After the release of “Jessie Veeder Live” an album recorded with her father’s hometown band, Veeder moved home to her family’s ranch to live and write about the changing life there and to make music with the people who have influenced her from the beginning.
 
Veeder’s latest release “Nothing’s Forever” is a 13-song anthem rooted in the acoustic guitars, dobro, steele, and bass work of local musicians and backed by the poignant harmonica and harmonies of her father. The single “Boomtown,” an homage to the people working to make a living in oil country, has put Veeder in the spotlight as a feature in various news programs and national and international documentaries.
 
But beyond the music it’s Veeder’s story that has gained her a global following. Her popular website “Meanwhile, back at the ranch…” chronicles life on the Veeder Ranch and the success of her website has landed her a job as a weekly columnist in the Fargo Forum and as a commentator on Prairie Public Radio.
 
“Jessie tells the story of us,” said David Swenson of Makoche Studios out of Bismarck who worked with Jessie to produce an album that he describes as one of the best to come out of their studio. “Jessie is one of the most intuitive and instinctual artists I have ever worked with. She’s prolific. And her songs are great.” "Jessie is one of the most intuitive and instinctual artists I have ever worked with. She’s prolific. And her songs are great.” -David Swenson, Makoche Studios Jessie Veeder, 29, has been a symbol of folk music in the badlands of Western North Dakota since she released her first original album, "This Road," when she was only sixteen years old. It was an effort that sparked the interest of music enthusiasts and took her from performing at fairs and festivals around her home state to managing a national college and coffeehouse tour with a booking agency out of Nashville. With unique and interestingly beautiful vocals, Veeder’s lyrics swell with references to her own life experiences growing up on a working cattle ranch in the rugged land of Western North Dakota. Veeder’s ability to captivate audiences with stories of her love for the landscape, the culture and the people of small town America is what pulls at the heartstrings of audiences across the globe and made her 2005 release “A Place to Belong” a success.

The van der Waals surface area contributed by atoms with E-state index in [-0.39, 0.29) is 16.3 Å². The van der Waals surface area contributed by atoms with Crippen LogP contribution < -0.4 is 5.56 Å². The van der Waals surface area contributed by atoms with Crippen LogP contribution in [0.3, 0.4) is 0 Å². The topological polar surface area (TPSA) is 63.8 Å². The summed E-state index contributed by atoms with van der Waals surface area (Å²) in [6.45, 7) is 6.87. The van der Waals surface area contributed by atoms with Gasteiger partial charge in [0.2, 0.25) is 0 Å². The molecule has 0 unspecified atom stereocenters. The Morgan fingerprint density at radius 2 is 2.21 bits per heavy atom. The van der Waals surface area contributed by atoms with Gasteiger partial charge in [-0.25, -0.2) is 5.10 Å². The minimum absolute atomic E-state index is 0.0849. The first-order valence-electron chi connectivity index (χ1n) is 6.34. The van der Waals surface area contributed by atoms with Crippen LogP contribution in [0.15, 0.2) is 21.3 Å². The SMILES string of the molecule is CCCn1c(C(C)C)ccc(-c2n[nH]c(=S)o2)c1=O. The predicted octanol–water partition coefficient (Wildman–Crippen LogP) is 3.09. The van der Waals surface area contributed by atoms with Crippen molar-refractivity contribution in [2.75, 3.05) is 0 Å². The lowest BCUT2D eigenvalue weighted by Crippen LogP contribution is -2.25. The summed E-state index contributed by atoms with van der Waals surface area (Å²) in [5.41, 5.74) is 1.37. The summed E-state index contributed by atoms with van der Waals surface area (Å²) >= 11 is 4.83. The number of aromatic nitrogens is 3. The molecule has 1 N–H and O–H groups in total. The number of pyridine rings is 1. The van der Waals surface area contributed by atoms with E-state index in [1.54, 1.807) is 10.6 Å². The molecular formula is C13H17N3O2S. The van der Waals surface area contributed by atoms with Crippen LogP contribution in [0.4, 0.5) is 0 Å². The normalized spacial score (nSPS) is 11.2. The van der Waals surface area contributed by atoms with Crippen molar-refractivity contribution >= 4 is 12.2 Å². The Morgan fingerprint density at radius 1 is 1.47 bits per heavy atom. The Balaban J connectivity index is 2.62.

“A Place to Belong” put the small-town singer behind the wheel of her Chevy, navigating the highways and interstates from the ranch to Chicago, Fargo to Fort Worth and everywhere in between singing the stories of the people and the isolated landscape of her home.  Today Veeder’s home is all but isolated. The buttes and creeks of her family’s ranch and the town where she grew up sits on top of one of the country’s largest oil reserves, and Western North Dakota,  Veeder’s home, has found itself in the middle of one of the biggest economic booms the country has seen. After the release of “Jessie Veeder Live” an album recorded with her father’s hometown band, Veeder moved home to her family’s ranch to live and write about the changing life there and to make music with the people who have influenced her from the beginning. Veeder’s latest release “Nothing’s Forever” is a 13-song anthem rooted in the acoustic guitars, dobro, steele, and bass work of local musicians and backed by the poignant harmonica and harmonies of her father. The single “Boomtown,” an homage to the people working to make a living in oil country, has put Veeder in the spotlight as a feature in various news programs and national and international documentaries. But beyond the music it’s Veeder’s story that has gained her a global following. Her popular website “Meanwhile, back at the ranch…” chronicles life on the Veeder Ranch and the success of her website has landed her a job as a weekly columnist in the Fargo Forum and as a commentator on Prairie Public Radio. “Jessie tells the story of us,” said David Swenson of Makoche Studios out of Bismarck who worked with Jessie to produce an album that he describes as one of the best to come out of their studio. “Jessie is one of the most intuitive and instinctual artists I have ever worked with. She’s prolific. And her songs are great.”

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2016 and 2017 North Dakota's Favorite Folk Artist